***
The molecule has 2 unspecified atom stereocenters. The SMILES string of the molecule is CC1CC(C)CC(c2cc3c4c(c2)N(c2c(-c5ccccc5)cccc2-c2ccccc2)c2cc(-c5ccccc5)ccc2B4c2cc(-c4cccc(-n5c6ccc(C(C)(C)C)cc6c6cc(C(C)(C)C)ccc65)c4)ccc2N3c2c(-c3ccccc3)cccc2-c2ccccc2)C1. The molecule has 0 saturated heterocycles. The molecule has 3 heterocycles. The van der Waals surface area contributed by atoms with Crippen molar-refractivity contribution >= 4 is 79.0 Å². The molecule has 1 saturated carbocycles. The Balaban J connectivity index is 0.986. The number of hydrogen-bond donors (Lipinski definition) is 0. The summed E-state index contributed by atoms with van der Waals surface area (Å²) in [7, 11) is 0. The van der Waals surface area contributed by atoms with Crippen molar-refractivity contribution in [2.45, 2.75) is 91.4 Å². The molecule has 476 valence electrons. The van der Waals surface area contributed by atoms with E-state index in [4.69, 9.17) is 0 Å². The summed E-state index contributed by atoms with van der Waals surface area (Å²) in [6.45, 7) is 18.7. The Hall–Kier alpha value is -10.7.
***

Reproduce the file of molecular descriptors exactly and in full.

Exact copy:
The molecule has 2 unspecified atom stereocenters. The SMILES string of the molecule is CC1CC(C)CC(c2cc3c4c(c2)N(c2c(-c5ccccc5)cccc2-c2ccccc2)c2cc(-c5ccccc5)ccc2B4c2cc(-c4cccc(-n5c6ccc(C(C)(C)C)cc6c6cc(C(C)(C)C)ccc65)c4)ccc2N3c2c(-c3ccccc3)cccc2-c2ccccc2)C1. The molecule has 0 saturated heterocycles. The molecule has 3 heterocycles. The van der Waals surface area contributed by atoms with Crippen molar-refractivity contribution >= 4 is 79.0 Å². The molecule has 1 saturated carbocycles. The Balaban J connectivity index is 0.986. The number of hydrogen-bond donors (Lipinski definition) is 0. The summed E-state index contributed by atoms with van der Waals surface area (Å²) in [7, 11) is 0. The van der Waals surface area contributed by atoms with Crippen molar-refractivity contribution in [2.45, 2.75) is 91.4 Å². The molecule has 476 valence electrons. The van der Waals surface area contributed by atoms with E-state index in [4.69, 9.17) is 0 Å². The summed E-state index contributed by atoms with van der Waals surface area (Å²) in [6.45, 7) is 18.7. The Hall–Kier alpha value is -10.7.